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Indigenous Peoples and Human Rights$
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Patrick Thornberry

Print publication date: 2002

Print ISBN-13: 9780719037931

Published to Manchester Scholarship Online: July 2012

DOI: 10.7228/manchester/9780719037931.001.0001

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Who is indigenous?: Concept, definition, process

Who is indigenous?: Concept, definition, process

Chapter:
(p.33) 2 Who is indigenous?: Concept, definition, process
Source:
Indigenous Peoples and Human Rights
Author(s):

Patrick Thornberry

Publisher:
Manchester University Press
DOI:10.7228/manchester/9780719037931.003.0003

This chapter takes a preliminary look at indigenous peoples through a selection of general statements which represent key indicators of international law and practice. Most of the instruments and statements assessed here were drafted primarily by governments and thus reflect a largely external view. In contrast, the draft Declaration and indigenous statements can be quarried to provide a window on the self-understanding of indigenous groups. The chapter deals in the broad conceptualisation of the issue, including complications from the ‘neighbour effects’ of rights of minorities and rights of peoples generally. The narrower question of definition is also accounted for. Conventional approaches to concept and definition involve recourse to subjective (the will to survive) and objective factors (possession of distinct ‘characteristics’). These have been supplemented by problematising approaches which seek to illuminate the web of ethical, political, and epistemological considerations justifying the use of ‘indigenous’, and its contestation.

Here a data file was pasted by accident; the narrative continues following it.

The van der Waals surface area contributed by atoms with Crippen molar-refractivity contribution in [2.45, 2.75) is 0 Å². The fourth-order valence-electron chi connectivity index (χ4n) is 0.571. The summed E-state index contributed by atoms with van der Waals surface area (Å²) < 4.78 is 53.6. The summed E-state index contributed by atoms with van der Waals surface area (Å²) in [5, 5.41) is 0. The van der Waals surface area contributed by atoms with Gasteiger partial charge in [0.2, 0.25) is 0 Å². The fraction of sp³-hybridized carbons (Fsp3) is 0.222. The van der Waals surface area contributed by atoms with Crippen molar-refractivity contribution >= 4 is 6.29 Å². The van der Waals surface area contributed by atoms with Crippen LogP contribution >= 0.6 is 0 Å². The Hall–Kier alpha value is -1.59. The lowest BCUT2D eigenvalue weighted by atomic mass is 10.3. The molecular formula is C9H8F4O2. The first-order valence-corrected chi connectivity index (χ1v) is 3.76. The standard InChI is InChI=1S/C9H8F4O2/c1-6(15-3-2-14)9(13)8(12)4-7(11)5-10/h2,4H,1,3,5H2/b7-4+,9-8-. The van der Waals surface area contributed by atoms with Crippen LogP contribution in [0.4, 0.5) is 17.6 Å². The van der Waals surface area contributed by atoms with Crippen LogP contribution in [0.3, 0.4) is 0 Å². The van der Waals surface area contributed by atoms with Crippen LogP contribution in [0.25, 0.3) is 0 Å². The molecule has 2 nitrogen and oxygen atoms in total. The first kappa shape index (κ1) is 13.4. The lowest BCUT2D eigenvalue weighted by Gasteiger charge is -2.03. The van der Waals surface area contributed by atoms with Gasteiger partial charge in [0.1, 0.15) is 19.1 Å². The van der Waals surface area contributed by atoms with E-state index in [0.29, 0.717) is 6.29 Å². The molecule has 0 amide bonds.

Keywords:   indigenous peoples, international law, draft Declaration, neighbour effects, minority rights

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